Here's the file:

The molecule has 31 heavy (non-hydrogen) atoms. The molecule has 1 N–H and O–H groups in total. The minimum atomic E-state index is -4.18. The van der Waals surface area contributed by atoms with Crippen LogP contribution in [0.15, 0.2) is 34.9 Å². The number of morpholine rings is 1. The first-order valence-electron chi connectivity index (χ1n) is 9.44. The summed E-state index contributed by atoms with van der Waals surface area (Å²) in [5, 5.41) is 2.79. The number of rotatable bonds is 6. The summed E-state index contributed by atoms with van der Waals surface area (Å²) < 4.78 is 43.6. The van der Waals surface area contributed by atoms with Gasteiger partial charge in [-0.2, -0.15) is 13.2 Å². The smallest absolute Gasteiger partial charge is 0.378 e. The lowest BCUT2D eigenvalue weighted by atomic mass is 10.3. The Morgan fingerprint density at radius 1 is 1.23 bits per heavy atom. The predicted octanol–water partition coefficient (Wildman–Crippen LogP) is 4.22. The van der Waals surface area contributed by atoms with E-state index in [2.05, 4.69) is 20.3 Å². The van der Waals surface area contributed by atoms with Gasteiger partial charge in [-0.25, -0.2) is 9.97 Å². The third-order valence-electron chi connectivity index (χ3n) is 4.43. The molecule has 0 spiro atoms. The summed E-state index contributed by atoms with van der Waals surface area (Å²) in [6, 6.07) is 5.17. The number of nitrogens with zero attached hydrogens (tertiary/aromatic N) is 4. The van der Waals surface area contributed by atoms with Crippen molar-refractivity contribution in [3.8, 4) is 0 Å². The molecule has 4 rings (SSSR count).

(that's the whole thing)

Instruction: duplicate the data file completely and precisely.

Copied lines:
The molecule has 31 heavy (non-hydrogen) atoms. The molecule has 1 N–H and O–H groups in total. The minimum atomic E-state index is -4.18. The van der Waals surface area contributed by atoms with Crippen LogP contribution in [0.15, 0.2) is 34.9 Å². The number of morpholine rings is 1. The first-order valence-electron chi connectivity index (χ1n) is 9.44. The summed E-state index contributed by atoms with van der Waals surface area (Å²) in [5, 5.41) is 2.79. The number of rotatable bonds is 6. The summed E-state index contributed by atoms with van der Waals surface area (Å²) < 4.78 is 43.6. The van der Waals surface area contributed by atoms with Gasteiger partial charge in [-0.2, -0.15) is 13.2 Å². The smallest absolute Gasteiger partial charge is 0.378 e. The lowest BCUT2D eigenvalue weighted by atomic mass is 10.3. The Morgan fingerprint density at radius 1 is 1.23 bits per heavy atom. The predicted octanol–water partition coefficient (Wildman–Crippen LogP) is 4.22. The van der Waals surface area contributed by atoms with E-state index in [2.05, 4.69) is 20.3 Å². The van der Waals surface area contributed by atoms with Gasteiger partial charge in [-0.25, -0.2) is 9.97 Å². The third-order valence-electron chi connectivity index (χ3n) is 4.43. The molecule has 0 spiro atoms. The summed E-state index contributed by atoms with van der Waals surface area (Å²) in [6, 6.07) is 5.17. The number of nitrogens with zero attached hydrogens (tertiary/aromatic N) is 4. The van der Waals surface area contributed by atoms with Crippen molar-refractivity contribution in [3.8, 4) is 0 Å². The molecule has 4 rings (SSSR count).